TMJ Jaw Problems and Physical Therapy Solutions

TMJ Jaw Problems and Physical Therapy Solutions Blog
Around one out of every nine U.S. citizens suffer from temporomandibular joint disorders. This medical problem can produce pain when you chew food or yawn. It often creates bothersome clicking noises. Many individuals find that it also results in jaw stiffness.

  • Chewing is painful
  • Yawning may also hurt
  • Jaw pops or clicks

Americans frequently visit doctors or dentists who fail to treat their TMJ disorders. They give up after paying considerable sums to various physicians. On the other hand, numerous people forgo treatment and suffer with the symptoms for many years.

Why it Happens

You can solve this problem more easily if you understand why TMJ disorders occur. The human head contains two temporomandibular joints. They connect the skull to both sides of the jaw. A narrow disc separates these two bones. It shifts every time you open your mouth.

This disc occasionally becomes stuck in place and forces a person’s mouth to stay open. If this happens to your jaw, you’ll probably need to see a physician before you can resume eating normally.

It’s more probable that this disc will gradually loosen. Consequently, it moves around excessively as you yawn, eat or chew gum. This causes the joint to click loudly and repeatedly. Both crunchy and thick, chewy foods can exacerbate this embarrassing condition.

Discomfort frequently originates in the mouth’s muscles. If you use them excessively or the temporomandibular joint becomes misaligned, pain can result. Stress often contributes to muscle strains in this area. The discomfort may also increase if you eat multiple crunchy foods during the same week.

  • Muscles or joints can cause pain
  • Stress and diet affect its severity
  • TMJ problems may lead to arthritis

Like all joints, the TMJ can suffer from arthritis. This type of inflammation might materialize as the result of an injury. Arthritis could also develop after this joint moves in an irregular way for multiple years. It produces substantial discomfort and frequent clicking noises.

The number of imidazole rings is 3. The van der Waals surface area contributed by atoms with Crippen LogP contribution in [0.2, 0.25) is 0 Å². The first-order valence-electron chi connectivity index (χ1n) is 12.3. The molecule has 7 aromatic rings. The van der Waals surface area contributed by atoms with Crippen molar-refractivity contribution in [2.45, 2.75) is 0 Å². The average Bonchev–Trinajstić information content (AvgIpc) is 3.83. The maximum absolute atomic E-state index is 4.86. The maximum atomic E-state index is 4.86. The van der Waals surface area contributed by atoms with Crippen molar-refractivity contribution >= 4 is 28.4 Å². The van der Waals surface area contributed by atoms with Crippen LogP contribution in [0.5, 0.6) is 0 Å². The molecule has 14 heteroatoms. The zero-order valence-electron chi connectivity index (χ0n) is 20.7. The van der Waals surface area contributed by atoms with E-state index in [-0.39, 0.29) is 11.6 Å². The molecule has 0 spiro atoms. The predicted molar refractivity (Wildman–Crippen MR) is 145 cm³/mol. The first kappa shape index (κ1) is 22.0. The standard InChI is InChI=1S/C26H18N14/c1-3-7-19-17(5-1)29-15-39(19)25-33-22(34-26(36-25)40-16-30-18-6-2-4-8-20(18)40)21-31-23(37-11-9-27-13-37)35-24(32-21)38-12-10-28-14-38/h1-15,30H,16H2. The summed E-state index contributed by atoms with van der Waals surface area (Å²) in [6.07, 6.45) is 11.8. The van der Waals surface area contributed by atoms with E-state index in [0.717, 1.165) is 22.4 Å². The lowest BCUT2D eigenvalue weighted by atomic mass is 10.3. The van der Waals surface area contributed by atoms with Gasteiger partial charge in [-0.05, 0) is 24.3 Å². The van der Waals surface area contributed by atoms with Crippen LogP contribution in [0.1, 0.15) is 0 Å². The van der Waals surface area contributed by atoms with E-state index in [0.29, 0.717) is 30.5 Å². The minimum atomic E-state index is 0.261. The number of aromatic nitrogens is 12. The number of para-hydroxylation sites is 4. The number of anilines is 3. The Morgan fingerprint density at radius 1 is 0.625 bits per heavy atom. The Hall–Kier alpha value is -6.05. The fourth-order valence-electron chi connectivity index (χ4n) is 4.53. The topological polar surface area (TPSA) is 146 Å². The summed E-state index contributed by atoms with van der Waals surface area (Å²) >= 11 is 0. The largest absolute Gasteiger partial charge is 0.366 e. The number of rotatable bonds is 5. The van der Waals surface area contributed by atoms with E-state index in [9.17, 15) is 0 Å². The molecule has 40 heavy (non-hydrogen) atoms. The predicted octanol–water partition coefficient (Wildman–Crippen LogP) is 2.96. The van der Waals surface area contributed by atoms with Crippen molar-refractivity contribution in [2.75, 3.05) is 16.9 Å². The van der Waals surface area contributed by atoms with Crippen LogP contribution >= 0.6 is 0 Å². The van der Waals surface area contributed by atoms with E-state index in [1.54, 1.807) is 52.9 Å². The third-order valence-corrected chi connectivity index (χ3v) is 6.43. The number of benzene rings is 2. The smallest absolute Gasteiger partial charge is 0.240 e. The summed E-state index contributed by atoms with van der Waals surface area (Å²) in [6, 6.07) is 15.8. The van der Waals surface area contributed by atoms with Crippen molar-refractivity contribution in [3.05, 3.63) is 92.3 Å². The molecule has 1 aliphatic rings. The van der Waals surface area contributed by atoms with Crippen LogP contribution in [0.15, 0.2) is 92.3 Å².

A Better Solution

People often fail to consider physical therapy when they suffer from TMJ disorders. This treatment can help mouth joints and muscles begin to function and work together as they did in the past. It has the potential to alleviate many different symptoms.

  • Low-risk, not invasive
  • Combines multiple strategies
  • Effective and affordable

Physical therapists customize their treatments to suit each person’s specific TMJ problems. Electrical or ultrasonic stimulation frequently reduces muscle tension and discomfort. These professionals also minimize pain by massaging certain parts of the jaw.

Minor variations in the thickness or consistency of foods can make a big difference for people with TMJ disorders. A physical therapist might provide personalized advice on short-term diet adjustments. If you reduce muscle and joint stress as much as possible, the symptoms may subside.

Basically, physical therapy both relieves pain and addresses the root causes of a TMJ disorder. It allows patients to avoid risky and expensive operations. Be sure to consider this solution if you want to banish jaw discomfort or obnoxious clicking sounds.

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In this instance, an athlete was originally diagnosed with minor quadriceps muscle strain and was treated for four weeks, with unsatisfactory results. When he came to our clinic, the muscle was not healing, and the patients’ muscle tissue had already begun to atrophy.

Upon examination using MSUS, we discovered that he had a full muscle thickness tear that had been overlooked by his previous provider. To mitigate damage and promote healing, surgery should have been performed immediately after the injury occurred. Because of misdiagnosis and inappropriate treatment, the patient now has permanent damage that cannot be corrected.

The most important advantage of Ultrasound over MRI imaging is its ability to zero in on the symptomatic region and obtain imaging, with active participation and feedback from the patient. Using dynamic MSUS, we can see what happens when patients contract their muscles, something that cannot be done with MRI. From a diagnostic perspective, this interaction is invaluable.

Dynamic ultrasonography examination demonstrating
the full thickness tear and already occurring muscle atrophy
due to misdiagnosis and not referring the patient
to proper diagnostic workup

Demonstration of how very small muscle defect is made and revealed
to be a complete tear with muscle contraction
under diagnostic sonography (not possible with MRI)

image

Complete tear of rectus femoris
with large hematoma (blood)

image

Separation of muscle ends due to tear elicited
on dynamic sonography examination

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